DirecTV comes to campuses for expanded learning

In keeping with emerging technology, Varnett's three campuses have been hooked up to DirecTV to help expand the learning of students.

Three, 46-inch TVs are stationed in the campuses' multi-purpose rooms and students already have demonstrated that they are benefiting from the programming.

“The teachers are using them as a tool to quiz the children on what they saw once they get back into the classroom,” said Dora Morrow, director of the Northeast Campus.

The use of strategic programming is part of Varnett’s initiative to utilize 21th century tools to educate its more than 1,500 students. Also this year, the district installed an all-encompassing, multi-media tool called the Promethian ActiveClassroom, which is designed to replace the antiquated chalk boards and overhead projectors.

The DirecTV offerings include Animal Planet, Cartoon Network, CNN, Discovery Kids, Food Network, National Geographic Channel, Nickelodeon and others. The students watch the programming during their breakfast and lunch hours.

Many school districts are taking advantage of The School Choice® programming package, which offers a high concentration of non-violent educational content that includes local channels.

The Northeast Campus was the first to get DirecTV. The Southwest campus has three in the multipurpose room and two others for pre-kindergartners.
Deb Holloway, pre-kindergarten teacher at the Northeast Campus, touted the benefits of this new offering. “It’s quieter in the lunchroom and the students are learning on top of it,” Ms. Holloway said.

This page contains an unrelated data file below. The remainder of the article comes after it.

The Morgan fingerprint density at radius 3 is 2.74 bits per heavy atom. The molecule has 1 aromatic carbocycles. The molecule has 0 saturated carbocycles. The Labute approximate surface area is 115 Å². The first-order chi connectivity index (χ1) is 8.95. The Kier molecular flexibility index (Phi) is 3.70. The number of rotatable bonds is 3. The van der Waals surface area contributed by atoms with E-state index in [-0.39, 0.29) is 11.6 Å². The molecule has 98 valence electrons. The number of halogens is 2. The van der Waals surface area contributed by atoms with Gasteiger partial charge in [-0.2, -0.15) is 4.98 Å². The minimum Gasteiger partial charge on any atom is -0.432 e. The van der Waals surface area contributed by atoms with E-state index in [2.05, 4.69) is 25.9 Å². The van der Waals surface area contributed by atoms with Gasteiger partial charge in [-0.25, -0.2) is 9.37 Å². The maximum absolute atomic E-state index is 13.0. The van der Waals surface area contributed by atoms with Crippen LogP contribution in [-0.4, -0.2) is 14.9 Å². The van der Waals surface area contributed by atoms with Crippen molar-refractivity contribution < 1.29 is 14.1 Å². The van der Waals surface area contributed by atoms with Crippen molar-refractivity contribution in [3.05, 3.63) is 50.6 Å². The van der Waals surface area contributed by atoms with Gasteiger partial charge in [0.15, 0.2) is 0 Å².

Northeast Campus first-grade teacher Paula Reynolds tells her students that they will be asked questions after viewing certain programs and will get extra credit for coming up with the right answers. “I’m watching who’s focused on the TVs and who’s not,” Ms. Reynolds said. “I can tell by the look on their faces and the body language that they know the answers.”

Ms. Morrow said the younger students learn recognition of the alphabet, numbers and story-telling. “Then they come back and tell the story to the teacher,” she said.

Twilet Alexander, director of the East Campus, said her students were “very enthralled” by the installation of the new technology at the school. “The look on their face was priceless, especially for our pre-K students,” Ms. Alexander said. “I remember when I first turned the TV on I heard a student squeal with delight. It was a pre-K 3 student. I don't know what it is but it has brought a sense of calm during lunch and breakfast because at first it is a fascination with the TV.”

Barbara Ray, assistant director of the Southwest Campus, said the programming for her students provides an opportunity for them to engage in productive dialogue.
Ms. Ray said the students already have improved on their listening skills.
“The greatest benefit is that it allows our students to engage in a fun activity without realizing that learning is still taking place.”

Alsie Cluff III, assistant facilities and operations manager who oversaw the installations of the TVs, summed up the main purpose of the initiative.
"The idea is to keep the kids up with current events and newscasts," Mr. Cluff said. "The teachers will be with them as part of the curriculum."

DirecTV provides the service free of charge.

Click here to see this story at

Published Print